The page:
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Basal Cell Carcinoma

Basal cell carcinoma is the most common type of non-melanoma skin cancer. This type of cancer often looks like a pink waxy bump that may bleed following minor injury. There may be irregular blood vessels on its surface and its center may be sunken in. Large basal cell carcinomas may have oozing or crusted areas.

Basal cell carcinomas typically occur on sun-exposed skin of the face, ears, neck and trunk but may also occur on the arms or legs. Basal cell carcinomas grow slowly and rarely spread to other parts of the body (metastasize). However, if left untreated, they can become locally invasive and destroy surrounding muscle, bone and nerves causing significant disfigurement and functional problems.

There are several subtypes of basal cell carcinoma. Some are more aggressive than others. The subtype of basal cell carcinoma is identified by skin biopsy and examination under a microscope.


What causes basal cell carcinoma? The most common cause of basal cell carcinoma is ultraviolet light (UV), specifically ultraviolet B (UVB, 290-320 nm). Indoor tanning, fair-skinned complexion, prior radiation exposure and inherited genetic conditions such as nevoid basal cell carcinoma syndrome or Basex's syndrome are other important risks factors.

What's UV light? Learn more >>

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How can I protect myself from developing a basal cell carcinoma? The first step in protecting yourself from basal cell carcinoma begins with you. The key to preventative therapy is sun protection. Sun protection has three components:

  1. Sun avoidance during peak sun times from 10am to 3pm.
  2. Sun protective clothing (long sleeve shirts, long pants, hats with broad brims, and sunglasses.
  3. Daily Sunblock with a Sun Protection Factor (SPF) = 30

Examine your skin once a month for any suspicious changes. The single most important feature that may signal the presence of a skin cancer is a new, changing, enlarging skin growth that persists. Sores that won't heal may also indicate cancerous or precancerous conditions of the skin that need attention. Early treatment is critical.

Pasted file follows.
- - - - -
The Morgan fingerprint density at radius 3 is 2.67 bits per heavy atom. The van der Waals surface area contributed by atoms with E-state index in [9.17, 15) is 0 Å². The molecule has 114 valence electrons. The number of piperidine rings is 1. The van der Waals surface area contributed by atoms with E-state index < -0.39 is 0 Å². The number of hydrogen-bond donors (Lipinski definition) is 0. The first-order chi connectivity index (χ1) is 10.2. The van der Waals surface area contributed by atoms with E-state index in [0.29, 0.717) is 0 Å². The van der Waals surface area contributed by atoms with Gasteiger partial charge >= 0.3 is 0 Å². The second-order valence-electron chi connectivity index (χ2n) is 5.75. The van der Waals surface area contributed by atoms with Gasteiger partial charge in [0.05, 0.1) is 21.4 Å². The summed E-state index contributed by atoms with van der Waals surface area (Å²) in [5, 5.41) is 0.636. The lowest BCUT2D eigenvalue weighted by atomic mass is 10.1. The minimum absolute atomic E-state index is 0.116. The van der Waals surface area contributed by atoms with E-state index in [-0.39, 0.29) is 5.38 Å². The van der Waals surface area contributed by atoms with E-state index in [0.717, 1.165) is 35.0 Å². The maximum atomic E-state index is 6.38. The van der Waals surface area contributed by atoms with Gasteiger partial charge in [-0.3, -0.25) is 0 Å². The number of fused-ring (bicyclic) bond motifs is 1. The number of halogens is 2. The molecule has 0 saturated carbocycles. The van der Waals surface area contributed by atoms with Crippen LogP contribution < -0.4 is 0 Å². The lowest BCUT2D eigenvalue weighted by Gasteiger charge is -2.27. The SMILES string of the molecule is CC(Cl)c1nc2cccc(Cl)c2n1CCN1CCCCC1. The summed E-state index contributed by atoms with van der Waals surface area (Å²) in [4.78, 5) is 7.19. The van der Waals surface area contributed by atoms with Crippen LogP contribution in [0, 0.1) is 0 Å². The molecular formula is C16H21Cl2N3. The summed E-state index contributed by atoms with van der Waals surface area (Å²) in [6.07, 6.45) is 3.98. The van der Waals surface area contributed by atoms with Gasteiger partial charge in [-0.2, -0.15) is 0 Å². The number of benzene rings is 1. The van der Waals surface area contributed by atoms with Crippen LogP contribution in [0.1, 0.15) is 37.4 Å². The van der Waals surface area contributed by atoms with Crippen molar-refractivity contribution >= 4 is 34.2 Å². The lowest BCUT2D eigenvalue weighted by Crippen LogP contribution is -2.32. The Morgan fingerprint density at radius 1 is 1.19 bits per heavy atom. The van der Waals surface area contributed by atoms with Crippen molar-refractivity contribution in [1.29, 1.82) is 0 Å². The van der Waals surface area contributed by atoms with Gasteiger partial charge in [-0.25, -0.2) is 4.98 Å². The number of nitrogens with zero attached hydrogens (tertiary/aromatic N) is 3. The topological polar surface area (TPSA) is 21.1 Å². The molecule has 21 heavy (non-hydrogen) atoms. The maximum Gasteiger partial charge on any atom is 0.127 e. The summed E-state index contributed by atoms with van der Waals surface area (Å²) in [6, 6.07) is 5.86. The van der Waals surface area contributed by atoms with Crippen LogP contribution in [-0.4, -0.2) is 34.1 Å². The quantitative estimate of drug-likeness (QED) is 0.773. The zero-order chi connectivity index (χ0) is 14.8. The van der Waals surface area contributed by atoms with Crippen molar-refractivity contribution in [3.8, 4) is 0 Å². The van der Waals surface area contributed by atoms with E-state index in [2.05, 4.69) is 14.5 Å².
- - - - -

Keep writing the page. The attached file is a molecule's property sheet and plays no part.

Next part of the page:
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What should I do if I suspect I have a basal cell carcinoma? Contact your primary care physician or a local dermatologist so they may examine the skin lesion that you are concerned with. If your doctor suspects that the lesion may be cancerous, he/she might perform a skin biopsy. If the diagnosis of basal cell carcinoma is confirmed, treatment often involves outpatient surgery. Contact your dermatologist to discuss the full range of treatment options.

What should I do if I have a history basal cell carcinoma?
Once you've had one basal cell carcinoma, you are at higher risk for developing additional basal cell carcinomas in the future. You are also at risk for developing other types of skin cancer, including squamous cell carcinoma and melanoma.

Most patients with a history of basal cell carcinoma should see their dermatologist for a full skin evaluation at least once a year. In some cases, the dermatologist may recommend more frequent skin examinations.

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Images (click on an image for a larger view)

Basal Cell Carcinoma
Translucent pearly pink papule near the right eye.
  basal cell carcinoma

Infiltrative Basal Cell Carcinoma
This tumor has the characteristic translucent, pearly quality with superficial blood vessels. Notice its depressed, almost scar-like appearance, commonly seen in the infiltrative subtype of basal cell carcinomas.
  basal cell carcinoma


Basal Cell Carcinoma

Microscopic view of superficial basal cell carcinoma

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Suggested Articles

Rubin AI, Chen EH, Ratner D, "Basal-cell carcinoma." N Engl J Med. 2005 Nov 24;353(21):2262-9. Rubin AI, Chen EH, Ratner D, "Basal-cell carcinoma." N Engl J Med. 2005 Nov 24;353(21):2262-9.

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Updated: September 15, 2008
This information is for educational purposes only and is not intended to replace the advice of your doctor or health care provider. We encourage you to discuss with your doctor any questions or concerns you may have.
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